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Wednesday
Oct102012

SF, Ep. 48 (at Litquake)

October 11, 2012 — Literary Death Match's return to Litquake was a riot on repeat, a brilliant night at Beatbox, celebrating Simon Rich's brilliant new novel What in God's Namethat ended with Team Simon Rich toppling Team Tim "Toaster" Henderson in a hotly contested Name that Literary Tune matchup by a final score of 8-6 to win Rich the Literary Death Match Litquake crown. 

The omens came in fistfuls. The Giants beat the Reds. Biden “bodied” Ryan. The rain stopped. it was Litquake, it was Literary Death Match at Litquake, free books were handed out at the door, a disco cube spiraled above the audience and executive producer Alia Volz's dress matched. 

About as subtle as opening up an event with Canadian jokes.

Enter LDM founder Adrian Todd Zuniga, who pledged to make the end of the show feel like an SNL episode, though presumably with the audience still awake. Our judges: literary merit expert Adam Mansbach of Go the F*#k to Sleep brilliance (and the author of the novels The End of the Jews and Angry Black White Boy), who regaled the crowd with Andre the Giant factoids and a heavy Boston accent; acclaimed poet D.A. Powell (author of Chronic, and By Myself: An Autobiography (with David Trinidad)) for performance, who tactfully decided to wear his medal from a previous LDM victory, but not his crown; and Caitlin Gill, wunderwoman and zingerslinger, on intangibles. With a healthy exhortation from executive producerAlia “Amelia” Volz to support young, energetic literature, and a series of exercises with scraps of paper, the games began.

Rakesh Satyal, author of Lambda-award winning novel Blue Boy, unleashed a neutron bomb of social commentary with his impassioned appreciation of Taylor Swift, asking profoundly “what do people want from her?” and achieving crescendo with a karaoke-and-jazz-hands finale. Reciting without notes, artist Tim “Toaster” Henderson began with a rousing discourse on modern worklife—think “The Office” meets slam poetry, plus tequila—and brought it home with a celebration of Martin Luther King that reminded us that while multiracial couples signify a social victory, white rappers and black cops are still a little weird.

Mansbach saluted Satyal’s self-echoing skillz and smart Castro-meets-Cosby attire; Powell confessed that he found Satyal’s piece so compelling he was planning to look up Taylor Swift on the YouTube; and Gill trumpeted Satyal’s improbable sweater crease. As for Henderson, Mansbach overcame a rabid hatred of poetry to declare the reading “extra crispy”; Powell lauded the selections as “fiery and breathtaking”; and Gill declared she wanted to lick melted butter off his toasty body. After a few minutes and a ding, Henderson popped up the winner.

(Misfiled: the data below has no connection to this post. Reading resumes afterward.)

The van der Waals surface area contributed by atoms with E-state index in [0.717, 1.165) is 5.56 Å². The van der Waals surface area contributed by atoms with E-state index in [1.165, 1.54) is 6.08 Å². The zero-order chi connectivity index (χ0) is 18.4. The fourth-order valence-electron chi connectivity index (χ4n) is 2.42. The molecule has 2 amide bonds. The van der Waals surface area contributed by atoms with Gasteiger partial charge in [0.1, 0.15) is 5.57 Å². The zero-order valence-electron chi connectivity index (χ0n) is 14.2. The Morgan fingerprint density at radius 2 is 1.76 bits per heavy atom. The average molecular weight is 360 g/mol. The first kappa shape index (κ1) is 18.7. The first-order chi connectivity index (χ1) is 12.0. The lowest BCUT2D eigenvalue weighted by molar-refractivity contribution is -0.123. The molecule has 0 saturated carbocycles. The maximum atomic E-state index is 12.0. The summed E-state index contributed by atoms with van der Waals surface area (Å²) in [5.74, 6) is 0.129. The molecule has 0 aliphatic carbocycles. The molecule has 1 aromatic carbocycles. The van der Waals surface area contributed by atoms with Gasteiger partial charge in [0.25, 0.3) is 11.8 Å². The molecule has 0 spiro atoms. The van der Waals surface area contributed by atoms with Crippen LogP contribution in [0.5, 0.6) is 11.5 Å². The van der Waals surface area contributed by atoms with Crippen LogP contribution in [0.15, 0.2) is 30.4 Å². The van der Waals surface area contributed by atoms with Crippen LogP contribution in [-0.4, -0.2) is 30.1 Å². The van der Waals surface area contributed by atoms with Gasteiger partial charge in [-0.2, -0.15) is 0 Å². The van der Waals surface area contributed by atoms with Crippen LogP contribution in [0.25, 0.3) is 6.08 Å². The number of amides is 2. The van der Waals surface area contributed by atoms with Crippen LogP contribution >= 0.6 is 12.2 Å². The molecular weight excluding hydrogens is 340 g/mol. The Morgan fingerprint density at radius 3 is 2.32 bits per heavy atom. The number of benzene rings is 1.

In the second half, Simon Rich (author of What in God's Name and Ant Farm), comedy writer extraordinaire, delivered a chuckle-packed redo of the Bible’s creation story told Reality Bites-style, followed up with a hump-laden canine take on Craigslist Missed Connections. Amelia Gray, author of the novel Threats (longlisted for the prestigious Dylan Thomas Prize), closed the set with a searing take on unexpected pregnancy, burning donuts, Houston-dodging road trips and the improbable quest for love at celebrity murder sites.

Mansbach lauded Rich’s choice of back-to-back stories on palindromic subjects; after a brief aside declaring war on the concept of sentences, Powell graded the performance “nebbishy” and “charming”; Gill continued Rich’s first piece with an impresario freestyle imagining Part 2, and lo it was good. For Gray, Mansbach declared her reading “lyrical, haunting, yet fucked up,” while Powell divulged that Patty Hearst had been held captive in his (surprisingly large) closet and Gill lamented the tragedy of burnt donuts. Proving again that dogs are the best, Rich squeaked through to the finals.

In a finish that blended Name That Tune for hipsters and an old-fashioned footrace, Rich eked out the championship to the strains of Dolly Parton. The champion was hoisted on shoulders, the audience overflowed the stage, applause thundered, and still two days of Litquake to go. Somewhere, Lorne Michaels is smiling.

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